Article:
of them differ, indicating the occurrence of chromosomal changes during the multiplication of the heterogenotic nuclei. The following changes have been found: loss of a chromosome (indistinguishable from homozy­

gosity of all the markers of one linkage group), accentuation of terminal deletions, establishment of homozygosity of one or more terminal markers, and rare changes in the coupling arrangements of pairs of alleles. At the moment it is difficult to calculate the frequencies of such processes, since the mere identification of each situation requires a complex analysis.

6. FO R M A T I O N O F RE C O M B I N A N T S

Stable haploid recombinants can be obtained directly by plating spores from the mixed culture, or by plating spores from the heteroclones. The segregation patterns obtained are substantially similar, except for the obvious difference t h a t the recombinant spores in the mixed culture are accompanied by a great majority of spores of the parental genotypes. A simplifying hypothesis is t h a t the recombinants in the mixed culture arise from heteroclones growing in the culture; thus all recombinants m a y be produced from a transient heterozygous stage. The occurrence of other processes of recombination in the mixed culture cannot, however, be ex­


The spores produced by a heteroclone are almost exclusively haploid, and the markers of the two linkage groups segregate completely indepen­

dently. I t is difficult to say whether reduction of the two linkage groups is always contemporaneous and whether crossing over is synchronized with reduction. Sometimes crossing over appears to occur independently of reduction (mitotic crossing over), to give rise to heterogenotes with new arrangements of markers, but we cannot rule out the possibility t h a t such rearrangements, which have so far been observed rarely, arise by a reas- sociation of haploid products (recycling of meiosis3 4).

We m a y summarize our tentative picture of the process of recombina­

tion in S. coelicolor A3(2) as follows: Heterozygous nuclei are produced following transfer of probably incomplete nuclei from hypha to hypha of the substrate mycelium by a process of conjugation; the heterozygous nuclei multiply, and during their multiplication chromosomal losses and chromosomal terminal deletions occur, and possibly some mitotic cross­

ing over; finally haploid recombinants arise by crossing over and reduc­


III. G e n e t i c Phenomena in O t h e r S t r e p t o m y c e t e s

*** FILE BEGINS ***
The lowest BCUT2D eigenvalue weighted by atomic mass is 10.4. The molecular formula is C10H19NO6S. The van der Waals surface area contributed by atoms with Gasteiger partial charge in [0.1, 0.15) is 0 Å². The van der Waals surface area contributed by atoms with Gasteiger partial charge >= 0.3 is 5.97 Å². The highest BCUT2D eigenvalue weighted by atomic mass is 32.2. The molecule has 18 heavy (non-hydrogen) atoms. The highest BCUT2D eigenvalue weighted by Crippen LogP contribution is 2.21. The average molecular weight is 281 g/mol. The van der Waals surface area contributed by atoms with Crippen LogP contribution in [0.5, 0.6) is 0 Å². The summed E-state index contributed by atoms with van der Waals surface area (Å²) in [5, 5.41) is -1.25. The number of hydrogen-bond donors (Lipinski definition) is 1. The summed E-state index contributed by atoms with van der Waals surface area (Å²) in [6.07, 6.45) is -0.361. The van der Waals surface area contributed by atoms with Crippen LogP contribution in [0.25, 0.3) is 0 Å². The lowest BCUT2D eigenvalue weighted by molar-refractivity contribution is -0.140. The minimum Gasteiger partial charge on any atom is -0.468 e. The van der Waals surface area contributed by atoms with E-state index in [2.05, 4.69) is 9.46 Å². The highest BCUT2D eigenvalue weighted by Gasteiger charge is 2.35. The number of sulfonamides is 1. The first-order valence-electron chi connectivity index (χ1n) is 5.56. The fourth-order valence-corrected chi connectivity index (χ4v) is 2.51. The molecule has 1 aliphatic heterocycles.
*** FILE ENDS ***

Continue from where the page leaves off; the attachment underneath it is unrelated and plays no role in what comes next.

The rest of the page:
Heterokaryosis in Streptomyces was first found by Bradley and Leder­

b e r g3 2 in three different species. I t was recognized by the production of


colonies capable of growth on minimal medium by mixtures of two auxo­

trophic strains. Prototrophy could not be perpetuated through the spores, which had exclusively parental genotypes, while colonies of both parental genotypes arose from fragments of mycelium of the heterokaryotic colo­

nies isolated by means of a micromanipulator. Similar results were ob­

tained by Braendle and S z y b a l s k i5'6 with various other species of Strep­

tomyces, and by S a i t o8 with S. gnseoflavus.

Braendle et al.35 found t h a t strains of the two parental phenotypes re­

covered from a heterokaryon gave rise to new heterokaryons with a much higher frequency t h a n the original strains. T h e ability to give high yields of heterokaryons was preserved for several subcultures, but eventually disappeared.

Heterokaryosis in S. scabies has been used to study the apparent cyto­

plasmic inheritance of tyrosinase production ; this is discussed on page 246 while the occurrence of heterokaryosis in S. coelicolor A3 (2) has been mentioned on page 231.

T h e term "heterokaryons" has been applied by B r a d l e y3 6 to almost stable prototrophic strains of S. coelicolor producing rare parental segre­

gants (see later, p. 244). Whatever the nature of these strains, they are not heterokaryons in the sense in which the term has been applied to m o l d s3 7 and adopted to describe formally comparable phenomena in streptomycetes.


1. GE N E T I C SY S T E M S RE S E M B L I N G TH A T O F S. coelicolor A3 (2)

Genetic recombination has been reported in several strains belonging to various species of the genus Streptomyces, and only a few attempts to de­

tect it have been unsuccessful. Only in a few strains have investigations been carried far enough to allow comparison with the results obtained with S. coelicolor A3 (2). All the authors who have used multiply marked strains and plated spores from mixed cultures on suitably supplemented selective media have found a great variety of recombinant phenotypes among these spores, and the great majority of the recombinants have proved to be stable on repeated subculture. Such results have been ob­

tained with S. coelicolor strain I . S . S . ,3 , 2 2>3 8 in S. fradiae,6 and in S. griseo- flavus,32 and have generally been taken as demonstrating the haploid n a ­ ture of the recombinants, and of the parental strains.

I n S. griseoflavus, however, certain observations contradicted the con­

clusion of h a p l o i d y3 9; these were the cytological observation of bipartite spore nuclei, the finding of a two-hit survival curve after t r e a t m e n t with X - r a y s (in contrast to the one-hit curve of S. coelicolor A3 ( 2 )1 1 and S.

coelicolor I.S.S.3 9), and the observation t h a t m a n y reversions of biochemi-


FIG. 1.  D e t e c t i o n of heteroclones.  A . Colonies arising on a  m e d i u m selective for  closely linked markers in repulsion
FIG.  2 .  L i n k a g e  m a p of Streptomyces coelicolor  s t r a i n  A 3 ( 2 ) .  L o c a t i o n s of  m a r k e r s  n o t  a l r e a d y  p u b l i s h e d are  b a s e d on  u n p u b l i s h e d  d a t a of  H o p w o o d ,  w i t h  t h e  e x c
FIG. 3. Spot testing for fertility. A. Three day-old mixed cultures on complete medium; spots of strains to be tested (arg-1 ura-1) were replic plated on a background of a sterile tester strain (his-1)